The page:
Step 3 revealed what we desperately needed all along, a GET variable! Let’s visit and see what we get:

Come on, I’m spoon-feeding you now!

Alright alright, let’s assign some value to ?mom e.g.

Name: Robert

Interesting, a reference to Robert “Bobby Tables” from the comic. Let’s seek for an SQL injection at ?mom, e.g. using something like' OR 'x'='x:

Name: Robert

Step 4 completed.

Step 5

In step 4 we injected a GET variable and retrieved a bunch of database entries in the form of various links. The first link points to the Cranberries song “Zombie” with the unforgettable chorus “In your head, in your head“. RIP Dolores :'( The second and third links both refer to a band named “Machine Head“.

Did you get it yet? Yes we have to check the HTTP header! A quick inspection in your favorite browser’s inspection tool reveals the following entries that don’t belong there:

Step 5 completed.

Step 6

Step 5 revealed a telnet server and a telnet key. Let’s make a telnet connection and see what we get:

$ telnet 666
Connected to
Escape character is '^]'.
Connection closed by foreign host.

Very interesting, yet another base64 string. Can we decode it directly?

-WHQG&e|<n+r?f)t'%}(:["h8!s1z5xB' vQ*
x 	y8	sAF;2*BxzYW}0b#0ev*P\.N1wK2,jtM4?ei%O}$z[(
a	s@\S7eBs_}?D[W*d+*Q9Q1xc z55DZaT5Bm
[(7[	2sD":M
s Q/	 0m('p

It doesn’t seem so, we get binary data again. Oh wait, we have the X-Telnet-Key from earlier! Let’s run the XOR cipher once more with the new key and the new base64 string and see what we get:

$key = "h4cK3rM4nh4x0rz";

// Base64 decode
$dec = base64_decode($string);

// XOR decode $dec with $key
for ($i = 0; $i < strlen($dec); $i++) {
  $dec{$i} = $dec{$i} ^ $key{$i % strlen($key)};

echo base64_decode($dec);

And the result is:

Congratulations! You solved the riddle! There is no prize, I’m too poor for that, I was just bored and made this. Let me know if you would like to brag: <my email here>

Step 6 completed.


That was the riddle. Do you think it was too involved? I think the first step was the hardest, once you recognize the XOR cipher and the fact that it can be reused in step 6 the riddle is not that complicated.

Anyway, I will leave the infrastructure for this riddle up and running for a few more weeks if anyone wants to verify my solution, but then I will take it down.

Thanks for reading!

PS: Don’t try to hack my server using the intentionally created SQL injection, it will not work ;)

Mollymawk tests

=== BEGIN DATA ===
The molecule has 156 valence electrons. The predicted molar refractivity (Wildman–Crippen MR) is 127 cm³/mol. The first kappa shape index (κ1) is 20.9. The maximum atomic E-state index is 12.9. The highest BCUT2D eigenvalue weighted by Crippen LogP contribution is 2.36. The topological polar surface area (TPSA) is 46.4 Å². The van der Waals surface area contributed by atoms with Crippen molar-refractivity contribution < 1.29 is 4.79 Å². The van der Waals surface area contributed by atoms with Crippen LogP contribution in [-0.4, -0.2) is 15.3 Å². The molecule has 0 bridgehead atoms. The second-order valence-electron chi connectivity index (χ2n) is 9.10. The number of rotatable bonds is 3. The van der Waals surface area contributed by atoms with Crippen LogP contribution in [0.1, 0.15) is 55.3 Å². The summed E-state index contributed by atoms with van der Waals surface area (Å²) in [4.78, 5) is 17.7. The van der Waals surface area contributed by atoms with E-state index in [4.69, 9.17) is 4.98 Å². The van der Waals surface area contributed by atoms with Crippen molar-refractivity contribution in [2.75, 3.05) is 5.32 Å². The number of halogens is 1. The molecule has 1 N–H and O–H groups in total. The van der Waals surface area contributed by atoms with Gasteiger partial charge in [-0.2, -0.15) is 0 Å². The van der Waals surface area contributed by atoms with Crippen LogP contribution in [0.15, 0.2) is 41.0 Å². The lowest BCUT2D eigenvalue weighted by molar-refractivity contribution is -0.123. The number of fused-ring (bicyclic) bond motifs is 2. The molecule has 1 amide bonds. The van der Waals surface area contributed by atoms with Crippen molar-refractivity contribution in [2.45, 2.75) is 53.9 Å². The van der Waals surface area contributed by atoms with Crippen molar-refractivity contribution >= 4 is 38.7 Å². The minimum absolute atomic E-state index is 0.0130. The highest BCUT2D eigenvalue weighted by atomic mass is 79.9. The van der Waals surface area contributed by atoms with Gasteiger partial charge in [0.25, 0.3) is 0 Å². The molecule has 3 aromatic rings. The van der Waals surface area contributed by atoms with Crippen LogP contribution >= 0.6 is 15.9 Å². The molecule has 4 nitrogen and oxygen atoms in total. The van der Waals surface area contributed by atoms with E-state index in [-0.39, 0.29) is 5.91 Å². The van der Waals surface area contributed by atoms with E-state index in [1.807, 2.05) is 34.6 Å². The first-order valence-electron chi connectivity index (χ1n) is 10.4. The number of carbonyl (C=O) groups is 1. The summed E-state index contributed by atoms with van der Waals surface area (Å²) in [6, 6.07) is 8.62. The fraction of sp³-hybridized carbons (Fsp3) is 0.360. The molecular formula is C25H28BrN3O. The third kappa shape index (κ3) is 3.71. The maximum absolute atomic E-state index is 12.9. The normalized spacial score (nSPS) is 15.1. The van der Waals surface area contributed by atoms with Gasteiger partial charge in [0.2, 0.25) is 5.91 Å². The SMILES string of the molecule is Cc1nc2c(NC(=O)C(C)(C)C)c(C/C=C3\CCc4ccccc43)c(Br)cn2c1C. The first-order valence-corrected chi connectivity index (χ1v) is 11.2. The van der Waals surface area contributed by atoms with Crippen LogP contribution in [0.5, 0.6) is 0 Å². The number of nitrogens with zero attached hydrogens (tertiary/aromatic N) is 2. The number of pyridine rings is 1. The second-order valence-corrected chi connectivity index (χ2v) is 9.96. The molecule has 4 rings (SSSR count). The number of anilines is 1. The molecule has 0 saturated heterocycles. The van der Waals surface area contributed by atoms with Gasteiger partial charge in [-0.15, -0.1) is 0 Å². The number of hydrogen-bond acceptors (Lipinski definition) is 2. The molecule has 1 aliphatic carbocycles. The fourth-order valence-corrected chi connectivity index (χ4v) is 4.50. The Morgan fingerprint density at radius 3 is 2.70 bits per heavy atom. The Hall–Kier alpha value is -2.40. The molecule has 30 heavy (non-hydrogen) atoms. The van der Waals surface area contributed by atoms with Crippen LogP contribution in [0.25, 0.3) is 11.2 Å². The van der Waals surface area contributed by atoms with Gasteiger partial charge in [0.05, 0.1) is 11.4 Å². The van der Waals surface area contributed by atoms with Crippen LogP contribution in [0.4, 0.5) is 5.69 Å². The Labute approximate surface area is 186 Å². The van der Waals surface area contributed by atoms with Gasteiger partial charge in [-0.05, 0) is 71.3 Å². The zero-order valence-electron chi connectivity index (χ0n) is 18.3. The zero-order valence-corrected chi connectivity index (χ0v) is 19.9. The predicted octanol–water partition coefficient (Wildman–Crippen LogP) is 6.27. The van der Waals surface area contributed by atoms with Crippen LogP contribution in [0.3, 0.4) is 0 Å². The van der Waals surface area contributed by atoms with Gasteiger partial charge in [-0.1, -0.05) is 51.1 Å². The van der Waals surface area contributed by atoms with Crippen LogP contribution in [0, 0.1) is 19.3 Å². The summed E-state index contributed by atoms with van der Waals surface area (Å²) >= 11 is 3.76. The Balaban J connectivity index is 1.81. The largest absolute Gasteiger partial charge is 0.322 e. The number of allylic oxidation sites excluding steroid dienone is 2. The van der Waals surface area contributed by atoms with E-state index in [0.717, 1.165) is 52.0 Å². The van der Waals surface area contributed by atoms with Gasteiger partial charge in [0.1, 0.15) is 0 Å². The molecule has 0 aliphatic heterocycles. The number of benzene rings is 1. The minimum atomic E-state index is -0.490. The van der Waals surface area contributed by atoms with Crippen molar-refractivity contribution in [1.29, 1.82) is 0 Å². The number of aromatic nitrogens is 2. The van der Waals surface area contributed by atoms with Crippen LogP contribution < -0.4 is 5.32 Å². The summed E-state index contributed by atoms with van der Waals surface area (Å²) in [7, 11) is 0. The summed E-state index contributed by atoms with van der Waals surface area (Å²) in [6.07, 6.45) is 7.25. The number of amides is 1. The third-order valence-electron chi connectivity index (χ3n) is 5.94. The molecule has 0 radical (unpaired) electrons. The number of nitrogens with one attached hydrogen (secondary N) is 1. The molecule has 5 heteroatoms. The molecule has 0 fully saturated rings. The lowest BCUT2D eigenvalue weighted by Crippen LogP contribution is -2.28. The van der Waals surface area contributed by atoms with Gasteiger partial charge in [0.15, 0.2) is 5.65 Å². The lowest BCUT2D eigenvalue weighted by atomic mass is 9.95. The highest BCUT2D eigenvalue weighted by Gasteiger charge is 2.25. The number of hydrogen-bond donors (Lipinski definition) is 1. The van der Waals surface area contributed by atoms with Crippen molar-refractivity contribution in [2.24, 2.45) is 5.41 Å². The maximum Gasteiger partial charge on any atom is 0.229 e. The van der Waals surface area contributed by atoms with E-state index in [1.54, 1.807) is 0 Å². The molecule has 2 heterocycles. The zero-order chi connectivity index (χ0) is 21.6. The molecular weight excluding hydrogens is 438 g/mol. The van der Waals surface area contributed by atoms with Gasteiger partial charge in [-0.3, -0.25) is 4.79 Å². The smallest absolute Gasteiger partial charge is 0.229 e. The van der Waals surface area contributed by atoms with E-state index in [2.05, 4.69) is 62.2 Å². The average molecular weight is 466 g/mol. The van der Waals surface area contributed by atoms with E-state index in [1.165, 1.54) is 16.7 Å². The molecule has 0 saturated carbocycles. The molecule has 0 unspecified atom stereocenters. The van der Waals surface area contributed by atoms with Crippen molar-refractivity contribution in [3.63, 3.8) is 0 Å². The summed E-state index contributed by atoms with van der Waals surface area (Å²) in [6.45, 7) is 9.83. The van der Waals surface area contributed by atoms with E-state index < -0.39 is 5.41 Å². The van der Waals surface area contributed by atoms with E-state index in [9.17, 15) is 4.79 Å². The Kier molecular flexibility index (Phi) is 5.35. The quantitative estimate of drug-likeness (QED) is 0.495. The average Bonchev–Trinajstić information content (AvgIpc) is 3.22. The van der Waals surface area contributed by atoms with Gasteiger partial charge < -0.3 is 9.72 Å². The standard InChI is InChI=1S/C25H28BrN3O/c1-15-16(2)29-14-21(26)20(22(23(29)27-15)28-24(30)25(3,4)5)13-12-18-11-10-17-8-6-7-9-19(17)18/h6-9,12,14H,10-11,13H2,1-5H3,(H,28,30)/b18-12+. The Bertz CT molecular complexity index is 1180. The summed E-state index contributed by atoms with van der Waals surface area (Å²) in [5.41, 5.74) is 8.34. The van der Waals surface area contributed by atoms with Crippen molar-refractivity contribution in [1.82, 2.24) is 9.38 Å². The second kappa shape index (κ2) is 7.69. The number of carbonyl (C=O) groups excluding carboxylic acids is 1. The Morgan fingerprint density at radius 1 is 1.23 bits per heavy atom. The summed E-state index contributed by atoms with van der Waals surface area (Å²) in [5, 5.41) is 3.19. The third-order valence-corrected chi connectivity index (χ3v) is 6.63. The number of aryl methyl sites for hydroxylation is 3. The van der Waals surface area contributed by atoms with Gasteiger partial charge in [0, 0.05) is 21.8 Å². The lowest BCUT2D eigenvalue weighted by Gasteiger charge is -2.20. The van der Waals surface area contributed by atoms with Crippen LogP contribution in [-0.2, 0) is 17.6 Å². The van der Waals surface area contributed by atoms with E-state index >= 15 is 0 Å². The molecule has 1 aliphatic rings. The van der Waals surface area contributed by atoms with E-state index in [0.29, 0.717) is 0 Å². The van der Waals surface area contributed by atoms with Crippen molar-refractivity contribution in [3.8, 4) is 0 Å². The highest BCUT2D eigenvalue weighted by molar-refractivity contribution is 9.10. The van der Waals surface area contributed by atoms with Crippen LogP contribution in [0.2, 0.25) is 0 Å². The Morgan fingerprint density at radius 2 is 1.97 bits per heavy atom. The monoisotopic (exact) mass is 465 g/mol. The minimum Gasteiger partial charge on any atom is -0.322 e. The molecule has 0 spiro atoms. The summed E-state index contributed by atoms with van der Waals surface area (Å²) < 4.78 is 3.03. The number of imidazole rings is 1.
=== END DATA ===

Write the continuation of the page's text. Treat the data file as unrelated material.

Yes, I am alive. I know I haven’t posted anything in three years. There are many reasons behind this, but I will leave this for another time.

As I mentioned in an earlier post, I got into this aviation thing back in 2015. Since then, I have taken it further and completed a commercial pilot’s license with multiple engine and instrument ratings and some other stuff. What does this all mean? I can now fly the big birds for money if an operator decides to hire me. But to the big question, how do you get an operator to hire you?

It is not a simple task; you have to submit countless applications and be prepared never to hear back from anyone. They say there is a pilot shortage, hmm…? If you are lucky, you might be called to an assessment. What? You don’t know what an assessment is? Don’t worry. I got you covered.

In the aviation industry, assessments are what job interviews are in any other field of work. But since pilots are rich (we are rich, right? somebody, please confirm?), assessments have to be complicated money and time-consuming processes. I was partially lucky and got called to an assessment for an operator called SunExpress. Spoiler alert: I didn’t get the job. I have nothing but good things to say about SunExpress. They are very professional in what they are doing and have high standards for their pilots. The reason I failed in my assessment is purely my own fault.

It basically works like this: You get a phone call, which is some kind of unofficial first interview. If they are happy with you after the phone call, you get invited to do an online ITEP English proficiency test. If you pass the ITEP test, you get invited to do some psychometric tests at SunExpress’s own premises. If you pass the psychometric tests, you get invited to do a simulator test-flight in a full-motion Boeing 737-800 simulator. The simulator was a lot of fun to fly, but this is as far as I got. If you pass the simulator test, you get invited to a formal interview, and if you pass the interview, you get the job! Phew…